We’re following the debate about whether there are too many charities, with the most recent input from outgoing Charity Commission Chief Executive Sam Younger, talking in the Independent about the 6,661 new charities applying to register this year, up 16% on last.
At a recent Cranfield Trust event at Manchester Business School, a student on a Masters’ programme said ‘I want to develop my career in the international development area and start my own charity’. While applauding the wish to get stuck into the world of international development, I was struck by his lack of interest in joining the many admirable charities already operating in this field, and his lack of focus: he wasn’t driven by a desire to address a particular social issue or need for support, but by the excitement of the sector.
Over the last 15 years, the sector has changed dramatically in terms of career options and job mobility, it now offers fantastic appeal for young people seeking an exciting career, graduate schemes such as CharityWorks, and high level leadership opportunities such as our own Cranfield Trust MBA Scholarships at Cranfield School of Management, and the Clore Social Leadership Programme. I’m delighted that the voluntary sector is a strong and exciting career option for people at different stages of their careers. As well as this, the sector has long been considered to have an entrepreneurial element – people are committed to providing services to address particular needs or gaps and often start new organisations to support vulnerable people they know, or local needs they identify. More recently, the phrase ‘social entrepreneur’ has been positively viewed as a magical combination of business entrepreneurship and social values, and social enterprise has attracted warm support from politicians, funders and financiers alike.
Do we need to stop for a moment to consider what’s happening with these market forces? In the commercial world being an entrepreneur is also viewed very positively, but as Dan Corry pointed out in a recent talk at the RSA, market forces operate to either push out those businesses which are unsuccessful, or business success often leads to consolidation as larger companies snap up successful market entrants once established. The voluntary sector doesn’t work like this, as many people can sustain charities on very low incomes, through dedicated volunteer support, and there is a notoriously low interest in mergers.
There are many well-rehearsed arguments about why having a very fragmented sector is an ineffective use of resources – but also, rightly, many celebrations of new organisations with great achievements. At times of austerity, the sector needs to show itself as thoughtful, and to make the best use of resources. So what should we do to foster a spirit of enterprise, rather than entrepreneurship, and to make people stop and think before setting up their ‘own’, new charity?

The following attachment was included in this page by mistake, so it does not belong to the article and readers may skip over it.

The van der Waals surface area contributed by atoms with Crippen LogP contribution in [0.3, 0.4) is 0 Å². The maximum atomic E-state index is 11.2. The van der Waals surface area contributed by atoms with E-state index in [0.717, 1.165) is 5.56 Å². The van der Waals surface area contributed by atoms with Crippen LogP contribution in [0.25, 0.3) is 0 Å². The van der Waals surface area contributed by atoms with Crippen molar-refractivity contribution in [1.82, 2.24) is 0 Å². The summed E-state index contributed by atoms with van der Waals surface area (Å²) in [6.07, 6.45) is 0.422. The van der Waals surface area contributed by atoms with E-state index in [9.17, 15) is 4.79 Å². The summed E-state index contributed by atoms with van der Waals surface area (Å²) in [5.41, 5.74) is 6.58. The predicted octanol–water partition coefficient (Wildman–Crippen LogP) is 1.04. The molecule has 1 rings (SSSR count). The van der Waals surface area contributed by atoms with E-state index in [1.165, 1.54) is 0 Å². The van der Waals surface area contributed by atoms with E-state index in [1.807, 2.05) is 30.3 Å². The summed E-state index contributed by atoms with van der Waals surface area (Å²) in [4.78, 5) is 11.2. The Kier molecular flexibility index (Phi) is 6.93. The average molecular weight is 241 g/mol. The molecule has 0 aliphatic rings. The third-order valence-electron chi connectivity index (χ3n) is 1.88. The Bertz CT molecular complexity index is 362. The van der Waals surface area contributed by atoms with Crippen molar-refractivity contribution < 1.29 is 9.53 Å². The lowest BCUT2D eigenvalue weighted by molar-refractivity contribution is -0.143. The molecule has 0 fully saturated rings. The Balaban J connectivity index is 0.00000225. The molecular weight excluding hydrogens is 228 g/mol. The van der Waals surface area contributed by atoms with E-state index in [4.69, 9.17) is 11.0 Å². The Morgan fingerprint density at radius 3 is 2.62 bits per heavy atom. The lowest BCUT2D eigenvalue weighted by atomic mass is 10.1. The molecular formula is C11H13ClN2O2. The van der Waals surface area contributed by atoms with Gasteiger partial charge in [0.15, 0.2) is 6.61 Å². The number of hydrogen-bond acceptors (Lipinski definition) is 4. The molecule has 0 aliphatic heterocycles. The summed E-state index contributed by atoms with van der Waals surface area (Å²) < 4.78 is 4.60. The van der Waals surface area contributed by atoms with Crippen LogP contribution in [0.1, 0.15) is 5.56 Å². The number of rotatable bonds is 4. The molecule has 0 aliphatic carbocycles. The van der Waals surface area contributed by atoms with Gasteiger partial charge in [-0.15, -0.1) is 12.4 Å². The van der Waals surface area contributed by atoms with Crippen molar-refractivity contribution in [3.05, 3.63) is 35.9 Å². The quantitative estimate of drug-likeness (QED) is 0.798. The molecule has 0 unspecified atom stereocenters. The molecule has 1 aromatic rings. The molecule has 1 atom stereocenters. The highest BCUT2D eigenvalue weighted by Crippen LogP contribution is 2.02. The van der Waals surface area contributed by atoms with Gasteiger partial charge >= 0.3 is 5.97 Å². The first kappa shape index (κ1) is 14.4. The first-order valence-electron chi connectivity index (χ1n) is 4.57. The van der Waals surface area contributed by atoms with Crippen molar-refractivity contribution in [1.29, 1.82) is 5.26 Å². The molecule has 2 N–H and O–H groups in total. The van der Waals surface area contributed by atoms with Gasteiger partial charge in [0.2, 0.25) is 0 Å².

In our work supporting 250 charities a year with pro bono consultancy, we’re constantly aware that many small to medium sized charities don’t have much headspace for horizon scanning – and often don’t know which other organisations are in similar or closely related fields to their own. Helping to make these links and minimise service gaps will help them, help their service users, and perhaps reduce demand for new services from new market entrants – many local infrastructure organisations or national sub sector umbrellas are very active in this important service mapping and contact work already, but there’s more to be done.
I don’t think that people setting up charities – especially with that powerful driver of commemorating someone they’ve loved and lost – can be or should necessarily be stopped, but Sam Younger could leave a legacy which might help people to think more carefully before applying to register. Including a requirement to list other charities operating in the area you’re interested in – whether geographical, functional or sub-sector related and a short explanation of why your new charity will meet a need they don’t cover would at least help people entering the sector to think about how their service will fit in, address real needs, and have a distinctive purpose.
Chairman Mao’s phrase ‘let a hundred flowers blossom’ was thought to be a ruse to encourage dissenters to identify themselves to the regime. The sector, and the Commission, should not discourage people from entry, but we should all do all we can to maximise our mutual resources through working together, and understanding how our combined services are delivering against needs, and to prepare the ground thoroughly before planting new flowers.
Amanda Tincknell, Chief Executive, The Cranfield Trust.